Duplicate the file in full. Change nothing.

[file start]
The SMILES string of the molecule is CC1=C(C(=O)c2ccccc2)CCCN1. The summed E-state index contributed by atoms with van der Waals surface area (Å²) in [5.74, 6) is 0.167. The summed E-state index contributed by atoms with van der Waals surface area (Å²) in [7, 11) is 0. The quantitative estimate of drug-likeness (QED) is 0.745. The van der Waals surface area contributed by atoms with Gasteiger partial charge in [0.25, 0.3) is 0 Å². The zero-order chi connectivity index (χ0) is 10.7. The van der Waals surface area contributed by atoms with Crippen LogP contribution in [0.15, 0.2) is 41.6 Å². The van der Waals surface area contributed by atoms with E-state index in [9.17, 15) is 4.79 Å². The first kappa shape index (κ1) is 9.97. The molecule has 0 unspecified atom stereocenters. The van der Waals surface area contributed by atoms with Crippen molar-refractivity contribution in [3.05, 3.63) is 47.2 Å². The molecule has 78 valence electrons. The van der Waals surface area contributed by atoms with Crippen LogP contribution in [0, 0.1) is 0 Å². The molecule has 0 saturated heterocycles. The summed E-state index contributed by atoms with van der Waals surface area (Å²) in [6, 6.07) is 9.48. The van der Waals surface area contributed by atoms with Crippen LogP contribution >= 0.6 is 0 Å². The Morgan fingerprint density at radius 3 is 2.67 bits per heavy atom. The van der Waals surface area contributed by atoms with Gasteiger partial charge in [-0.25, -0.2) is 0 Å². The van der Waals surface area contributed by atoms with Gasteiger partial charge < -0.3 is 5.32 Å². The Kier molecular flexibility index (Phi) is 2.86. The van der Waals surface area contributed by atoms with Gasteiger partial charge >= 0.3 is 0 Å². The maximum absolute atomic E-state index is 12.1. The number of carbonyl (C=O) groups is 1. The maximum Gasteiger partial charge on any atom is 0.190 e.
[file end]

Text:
The SMILES string of the molecule is CC1=C(C(=O)c2ccccc2)CCCN1. The summed E-state index contributed by atoms with van der Waals surface area (Å²) in [5.74, 6) is 0.167. The summed E-state index contributed by atoms with van der Waals surface area (Å²) in [7, 11) is 0. The quantitative estimate of drug-likeness (QED) is 0.745. The van der Waals surface area contributed by atoms with Gasteiger partial charge in [0.25, 0.3) is 0 Å². The zero-order chi connectivity index (χ0) is 10.7. The van der Waals surface area contributed by atoms with Crippen LogP contribution in [0.15, 0.2) is 41.6 Å². The van der Waals surface area contributed by atoms with E-state index in [9.17, 15) is 4.79 Å². The first kappa shape index (κ1) is 9.97. The molecule has 0 unspecified atom stereocenters. The van der Waals surface area contributed by atoms with Crippen molar-refractivity contribution in [3.05, 3.63) is 47.2 Å². The molecule has 78 valence electrons. The van der Waals surface area contributed by atoms with Crippen LogP contribution in [0, 0.1) is 0 Å². The molecule has 0 saturated heterocycles. The summed E-state index contributed by atoms with van der Waals surface area (Å²) in [6, 6.07) is 9.48. The van der Waals surface area contributed by atoms with Crippen LogP contribution >= 0.6 is 0 Å². The Morgan fingerprint density at radius 3 is 2.67 bits per heavy atom. The van der Waals surface area contributed by atoms with Gasteiger partial charge in [-0.25, -0.2) is 0 Å². The van der Waals surface area contributed by atoms with Gasteiger partial charge < -0.3 is 5.32 Å². The Kier molecular flexibility index (Phi) is 2.86. The van der Waals surface area contributed by atoms with Gasteiger partial charge >= 0.3 is 0 Å². The maximum absolute atomic E-state index is 12.1. The number of carbonyl (C=O) groups is 1. The maximum Gasteiger partial charge on any atom is 0.190 e.